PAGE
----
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August 2000

Asagao, Hozuki Fairs Bring Summer to Tokyo's Shitamachi

Summer doesn't really seem to start in the older neighborhoods of Tokyo until the arrival of the asagao ichi (morning glory fairs) and the hozuki ichi (ground cherry fairs).

During the three days from July 6, some 120 stalls of vendors lined the streets in the Iriya district around Kishibojin Temple in Tokyo's Koto Ward, offering some 120,000 pots of red, pink, blue and purple morning glory plants.

As the name indicates, large funnel-shaped asagao flowers open early in the morning and close by midmorning. Many people therefore visited the fair from around seven in the morning, some before they went to work. Pots priced at 2,000 yen (18 U.S. dollars at 108 yen to the dollar) sold best, according to vendors.

Some people think pots of asagao bought at the fair bring good luck, and so there were those who sent them to relatives and friends as summer gifts using door-to-door parcel delivery services. An estimated 400,000 to 600,000 people visited the fair this year.

The asagao ichi dates back to the early years of the Meiji period (1868-1912) and became a major summer event in the 1880-90s. The fair in its present form was brought back by local merchants in 1950.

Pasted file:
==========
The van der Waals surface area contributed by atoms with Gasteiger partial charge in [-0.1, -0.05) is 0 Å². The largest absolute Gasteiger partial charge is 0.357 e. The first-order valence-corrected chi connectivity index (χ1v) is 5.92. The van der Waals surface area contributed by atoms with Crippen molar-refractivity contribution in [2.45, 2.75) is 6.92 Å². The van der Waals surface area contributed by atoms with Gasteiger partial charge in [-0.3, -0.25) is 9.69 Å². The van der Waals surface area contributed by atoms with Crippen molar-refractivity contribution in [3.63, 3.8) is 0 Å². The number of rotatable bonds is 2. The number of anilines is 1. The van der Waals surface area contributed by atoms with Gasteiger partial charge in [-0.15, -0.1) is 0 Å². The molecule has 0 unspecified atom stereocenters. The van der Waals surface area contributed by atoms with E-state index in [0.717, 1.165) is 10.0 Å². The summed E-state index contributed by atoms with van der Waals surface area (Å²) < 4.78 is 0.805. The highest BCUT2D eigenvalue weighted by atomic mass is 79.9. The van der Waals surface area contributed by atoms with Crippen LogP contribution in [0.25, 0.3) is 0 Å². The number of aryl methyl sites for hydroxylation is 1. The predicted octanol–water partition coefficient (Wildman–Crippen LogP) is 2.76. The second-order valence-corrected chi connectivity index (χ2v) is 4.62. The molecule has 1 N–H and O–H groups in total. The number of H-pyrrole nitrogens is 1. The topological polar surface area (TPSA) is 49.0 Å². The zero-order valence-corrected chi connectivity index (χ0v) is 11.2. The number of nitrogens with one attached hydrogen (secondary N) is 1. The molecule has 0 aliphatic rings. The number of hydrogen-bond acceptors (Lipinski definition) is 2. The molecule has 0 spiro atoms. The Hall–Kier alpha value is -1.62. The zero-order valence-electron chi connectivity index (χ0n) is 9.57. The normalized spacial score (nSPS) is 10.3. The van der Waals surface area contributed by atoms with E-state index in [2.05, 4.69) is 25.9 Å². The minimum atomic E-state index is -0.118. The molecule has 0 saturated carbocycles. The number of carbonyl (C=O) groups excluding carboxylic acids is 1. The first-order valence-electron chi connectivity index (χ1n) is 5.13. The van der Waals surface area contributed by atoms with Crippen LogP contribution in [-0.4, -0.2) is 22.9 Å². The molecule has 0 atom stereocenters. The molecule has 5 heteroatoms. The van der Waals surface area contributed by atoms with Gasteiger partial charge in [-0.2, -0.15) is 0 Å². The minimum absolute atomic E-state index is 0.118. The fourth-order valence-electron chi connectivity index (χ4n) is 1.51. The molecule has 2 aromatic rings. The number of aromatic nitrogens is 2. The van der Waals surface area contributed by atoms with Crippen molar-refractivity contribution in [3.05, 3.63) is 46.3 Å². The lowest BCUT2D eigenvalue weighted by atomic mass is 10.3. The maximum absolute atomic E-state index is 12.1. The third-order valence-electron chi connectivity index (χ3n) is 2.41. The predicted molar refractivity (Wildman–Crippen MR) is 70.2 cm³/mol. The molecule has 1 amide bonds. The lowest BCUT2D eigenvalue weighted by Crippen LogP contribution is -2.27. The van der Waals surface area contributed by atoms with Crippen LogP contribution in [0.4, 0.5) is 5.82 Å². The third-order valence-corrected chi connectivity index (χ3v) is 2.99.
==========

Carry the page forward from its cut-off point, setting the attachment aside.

Toshihiro Suzuki, 62, has been selling the flowers at his own stall for 40 years. "Some of my customers run through three generations. I really appreciate that kind of loyalty, so I cannot quit," he said.

Another fair typical of summer in Tokyo's shitamachi (downtown) is the hozuki ichi held July 9-10 in the compound of Asakusa Kannon Temple in Taito Ward.

More than 100,000 pots of ground cherries are sold each year, and about 80% of them come from a single horticulturist named Takashi Suzuki. The hardest part of the work is to grow them so that they turn really red on those particular two days under whatever weather conditions, according to Suzuki. One pot sells for 2,500 yen (23 dollars).

Of the two days of the fair, more people come on July 10, the temple's special festival day, also called shiman rokusen nichi (46,000 days), because one visit to the temple on this particular day is said to be worth 46,000 ordinary visits.

During the Edo period (1603-1868), the fair drew throngs who came to pray and buy not only hozuki but also ears of corn believed to be effective in warding off thunder and lightning.

Photos: Morning glories (top) and ground cherries (above) are colorful symbols of summer in Tokyo. (PANA)